The Emergency Economic Stabilization Act is now law as of October 3, 2008, and along with it the Energy Improvement and Extension Act of 2008 (the “Energy Act”). The Energy Act contains extensions of the once languishing energy tax credits and other programs. The big news is the extension of the wind and solar tax incentives. But there is other good news too. The Energy Act includes renewable tax incentives, accelerated deprecation for smart grid investments, and new credits for carbon dioxide sequestration and capture investments. The Energy Act also expands clean coal tax benefits and provides benefits for refinery expansion for heavier crude.
The following is an overview of the key energy provisions in the new legislation.
The production tax credit is extended. The Section 45* renewable energy production tax credit is extended through 2009 for wind power, one year from the previous expiration date.
The micro-turbine property credit is extended. The Section 48 business energy investment tax credit for micro-turbine property is extended from 2008 through the end of 2016.
Section 48 energy investment tax credit is allowed for qualified small wind energy property. The Energy Act adds an energy credit for “qualified small wind energy property” to the list of property eligible for the energy credit. The credit amount for qualified small wind energy property is 30 percent.
The business energy tax credit for solar energy property is extended. The 30 percent Section 48 business energy investment tax credit for qualified solar property is extended from 2008 through the end of 2016.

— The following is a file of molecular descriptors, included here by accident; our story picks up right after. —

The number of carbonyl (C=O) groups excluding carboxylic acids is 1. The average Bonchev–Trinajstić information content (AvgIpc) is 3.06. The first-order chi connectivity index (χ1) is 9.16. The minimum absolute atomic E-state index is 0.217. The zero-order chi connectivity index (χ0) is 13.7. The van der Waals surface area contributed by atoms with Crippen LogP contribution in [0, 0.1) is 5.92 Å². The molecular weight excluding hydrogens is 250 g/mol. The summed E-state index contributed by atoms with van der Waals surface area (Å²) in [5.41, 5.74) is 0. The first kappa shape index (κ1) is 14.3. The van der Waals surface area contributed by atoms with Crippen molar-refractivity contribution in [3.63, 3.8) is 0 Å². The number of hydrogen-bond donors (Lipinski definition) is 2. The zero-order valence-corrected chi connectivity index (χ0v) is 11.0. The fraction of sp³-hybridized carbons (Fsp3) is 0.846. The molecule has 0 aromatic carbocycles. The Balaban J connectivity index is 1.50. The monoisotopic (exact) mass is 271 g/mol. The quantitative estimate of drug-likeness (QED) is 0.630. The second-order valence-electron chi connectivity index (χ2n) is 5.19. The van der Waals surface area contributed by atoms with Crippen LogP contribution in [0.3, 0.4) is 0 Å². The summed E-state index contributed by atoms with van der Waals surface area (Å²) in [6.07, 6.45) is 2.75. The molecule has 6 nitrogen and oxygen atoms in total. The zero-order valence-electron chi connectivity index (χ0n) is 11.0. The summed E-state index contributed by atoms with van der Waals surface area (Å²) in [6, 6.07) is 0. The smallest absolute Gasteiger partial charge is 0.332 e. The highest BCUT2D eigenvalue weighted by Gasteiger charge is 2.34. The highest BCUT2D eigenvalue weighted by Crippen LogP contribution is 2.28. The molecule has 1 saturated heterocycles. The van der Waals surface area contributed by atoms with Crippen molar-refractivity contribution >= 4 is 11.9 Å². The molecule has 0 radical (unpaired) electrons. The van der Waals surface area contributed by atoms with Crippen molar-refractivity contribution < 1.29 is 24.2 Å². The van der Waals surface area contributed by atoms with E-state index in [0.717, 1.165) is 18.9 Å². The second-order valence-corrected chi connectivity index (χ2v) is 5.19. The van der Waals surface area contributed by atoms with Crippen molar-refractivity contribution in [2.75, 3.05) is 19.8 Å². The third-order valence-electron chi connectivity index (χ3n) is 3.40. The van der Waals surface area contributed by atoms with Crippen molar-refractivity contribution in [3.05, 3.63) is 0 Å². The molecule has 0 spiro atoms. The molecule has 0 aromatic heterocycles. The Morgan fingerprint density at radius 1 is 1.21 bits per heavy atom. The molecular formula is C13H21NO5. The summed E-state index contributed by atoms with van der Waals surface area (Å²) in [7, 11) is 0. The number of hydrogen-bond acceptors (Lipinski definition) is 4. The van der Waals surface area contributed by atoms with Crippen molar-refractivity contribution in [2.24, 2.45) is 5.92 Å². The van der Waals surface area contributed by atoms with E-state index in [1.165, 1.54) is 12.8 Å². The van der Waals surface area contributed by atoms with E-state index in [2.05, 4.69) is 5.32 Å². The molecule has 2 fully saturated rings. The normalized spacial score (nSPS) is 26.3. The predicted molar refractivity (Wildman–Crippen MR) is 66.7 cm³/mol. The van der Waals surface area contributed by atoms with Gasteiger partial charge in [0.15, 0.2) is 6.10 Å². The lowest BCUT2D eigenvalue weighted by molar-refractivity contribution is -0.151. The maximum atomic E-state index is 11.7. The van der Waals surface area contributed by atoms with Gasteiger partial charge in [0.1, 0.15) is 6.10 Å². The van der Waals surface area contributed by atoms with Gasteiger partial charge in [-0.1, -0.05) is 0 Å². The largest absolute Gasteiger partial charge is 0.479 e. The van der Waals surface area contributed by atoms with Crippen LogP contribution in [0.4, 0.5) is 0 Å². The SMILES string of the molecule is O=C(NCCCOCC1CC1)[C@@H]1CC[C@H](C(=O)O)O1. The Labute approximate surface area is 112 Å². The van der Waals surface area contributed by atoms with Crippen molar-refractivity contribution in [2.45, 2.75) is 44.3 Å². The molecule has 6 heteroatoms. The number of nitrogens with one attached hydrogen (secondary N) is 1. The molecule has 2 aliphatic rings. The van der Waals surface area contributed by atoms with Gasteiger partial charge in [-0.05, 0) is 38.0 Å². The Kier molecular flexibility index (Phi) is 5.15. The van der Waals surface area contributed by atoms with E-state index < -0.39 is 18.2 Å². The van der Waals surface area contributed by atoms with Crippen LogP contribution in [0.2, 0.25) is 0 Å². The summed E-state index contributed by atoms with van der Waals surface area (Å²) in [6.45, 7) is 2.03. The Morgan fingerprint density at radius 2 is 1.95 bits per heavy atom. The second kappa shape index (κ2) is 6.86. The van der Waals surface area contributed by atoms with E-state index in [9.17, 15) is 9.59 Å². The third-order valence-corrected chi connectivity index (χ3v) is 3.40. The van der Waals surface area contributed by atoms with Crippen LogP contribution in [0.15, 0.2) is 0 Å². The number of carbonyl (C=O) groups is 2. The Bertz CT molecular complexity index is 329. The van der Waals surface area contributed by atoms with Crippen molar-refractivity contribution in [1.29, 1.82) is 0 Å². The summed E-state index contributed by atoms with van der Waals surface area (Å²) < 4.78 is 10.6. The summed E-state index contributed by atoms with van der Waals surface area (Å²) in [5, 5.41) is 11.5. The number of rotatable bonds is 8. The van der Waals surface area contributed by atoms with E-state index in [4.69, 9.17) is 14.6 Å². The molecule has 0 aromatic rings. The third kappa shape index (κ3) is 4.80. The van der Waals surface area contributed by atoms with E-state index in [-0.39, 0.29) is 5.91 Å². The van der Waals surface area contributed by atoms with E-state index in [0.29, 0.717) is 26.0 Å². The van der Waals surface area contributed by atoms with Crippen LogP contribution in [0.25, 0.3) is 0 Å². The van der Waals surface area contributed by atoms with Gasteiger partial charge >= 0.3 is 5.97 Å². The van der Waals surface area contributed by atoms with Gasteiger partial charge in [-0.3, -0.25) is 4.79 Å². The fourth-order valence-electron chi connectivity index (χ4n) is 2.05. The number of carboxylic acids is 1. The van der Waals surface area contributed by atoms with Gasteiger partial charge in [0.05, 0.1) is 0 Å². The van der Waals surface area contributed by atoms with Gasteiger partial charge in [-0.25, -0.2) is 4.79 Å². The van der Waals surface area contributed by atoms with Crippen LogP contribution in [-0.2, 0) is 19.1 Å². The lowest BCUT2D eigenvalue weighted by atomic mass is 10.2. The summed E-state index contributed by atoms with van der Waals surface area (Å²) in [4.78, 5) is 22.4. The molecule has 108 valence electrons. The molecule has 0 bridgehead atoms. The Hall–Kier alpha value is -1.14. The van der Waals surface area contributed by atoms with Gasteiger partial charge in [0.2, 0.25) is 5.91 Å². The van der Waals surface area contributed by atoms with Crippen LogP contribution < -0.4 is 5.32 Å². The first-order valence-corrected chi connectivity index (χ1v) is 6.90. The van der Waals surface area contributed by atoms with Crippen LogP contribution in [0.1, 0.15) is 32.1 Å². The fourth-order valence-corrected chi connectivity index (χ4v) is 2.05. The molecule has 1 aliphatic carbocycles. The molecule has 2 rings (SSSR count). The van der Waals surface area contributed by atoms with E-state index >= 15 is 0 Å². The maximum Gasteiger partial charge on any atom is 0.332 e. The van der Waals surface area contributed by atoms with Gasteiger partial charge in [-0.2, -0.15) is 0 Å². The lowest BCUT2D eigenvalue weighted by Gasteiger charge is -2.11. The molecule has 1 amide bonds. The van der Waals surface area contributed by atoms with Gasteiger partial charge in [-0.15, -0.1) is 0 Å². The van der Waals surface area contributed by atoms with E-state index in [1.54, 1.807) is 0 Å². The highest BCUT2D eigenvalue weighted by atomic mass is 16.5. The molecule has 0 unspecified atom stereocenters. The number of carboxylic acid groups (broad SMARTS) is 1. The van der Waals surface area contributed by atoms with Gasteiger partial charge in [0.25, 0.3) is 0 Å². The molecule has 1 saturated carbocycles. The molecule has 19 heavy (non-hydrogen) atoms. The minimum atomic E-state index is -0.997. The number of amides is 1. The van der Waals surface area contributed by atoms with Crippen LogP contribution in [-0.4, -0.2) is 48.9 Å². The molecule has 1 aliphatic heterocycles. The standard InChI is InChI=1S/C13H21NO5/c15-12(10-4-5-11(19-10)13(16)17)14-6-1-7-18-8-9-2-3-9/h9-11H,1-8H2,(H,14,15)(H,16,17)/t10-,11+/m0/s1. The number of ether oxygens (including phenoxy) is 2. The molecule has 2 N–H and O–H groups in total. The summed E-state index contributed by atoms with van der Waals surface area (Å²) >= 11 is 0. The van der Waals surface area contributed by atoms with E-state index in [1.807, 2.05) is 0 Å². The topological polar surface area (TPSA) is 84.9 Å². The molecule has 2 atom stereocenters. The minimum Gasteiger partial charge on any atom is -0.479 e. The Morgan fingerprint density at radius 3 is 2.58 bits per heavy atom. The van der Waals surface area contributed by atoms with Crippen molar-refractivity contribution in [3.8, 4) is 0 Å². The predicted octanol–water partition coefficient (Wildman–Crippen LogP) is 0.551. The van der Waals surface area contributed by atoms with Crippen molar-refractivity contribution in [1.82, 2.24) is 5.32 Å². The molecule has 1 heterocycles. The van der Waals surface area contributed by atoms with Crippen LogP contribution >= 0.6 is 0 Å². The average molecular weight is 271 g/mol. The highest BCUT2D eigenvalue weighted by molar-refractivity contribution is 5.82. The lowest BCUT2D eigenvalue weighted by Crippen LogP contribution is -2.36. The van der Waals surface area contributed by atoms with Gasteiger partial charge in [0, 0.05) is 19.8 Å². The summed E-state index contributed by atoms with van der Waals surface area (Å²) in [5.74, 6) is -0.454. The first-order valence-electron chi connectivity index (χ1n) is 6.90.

The energy credit is permitted for public utility property. The Energy Act repeals the restrictions on public utility property being eligible for the Section 48 business energy investment tax credit.
The production tax credit for certain other renewables is extended and expanded. The Section 45 renewable energy production tax credit is extended to 2010 in the case of certain sources other than wind and refined coal (extended one year), two years from the previous expiration date. The types of facilities qualifying for the credit are expanded to include new biomass facilities, geothermal and those that generate electricity from marine renewables (e.g., waves and tides).
Other Electric Incentives
Depreciation for smart meters and smart grid systems is accelerated. The depreciable life of such property is reduced from 20 years to 10 years.
The 10 percent business energy tax credit is expanded to apply to “combined heat and power system property (CHP).” The Energy Act adds the category “combined heat and power system property” to the list of property eligible for the energy business investment tax credit. The provision makes CHP property eligible for the 10 percent credit through December 31, 2016.
Coal gasification investment credit is expanded and modified. The coal gasification investment credit qualifications have expanded, and the limits on the credit have been modified. The Energy Act increases the qualifying gasification project credit for any tax year to 30 percent of the qualified investment. Also, the Energy Act adds to the list of eligible entities that can carry out qualified gasification projects any person whose application for certification is principally intended for use in a domestic project that employs domestic gasification applications related to transportation grade liquid fuels.
The refined coal credit is extended for one year. The Section 45 credit for refined coal production is extended through 2009, one additional year from its previous expiration date. The Energy Act also included some favorable changes to the definition of refined coal.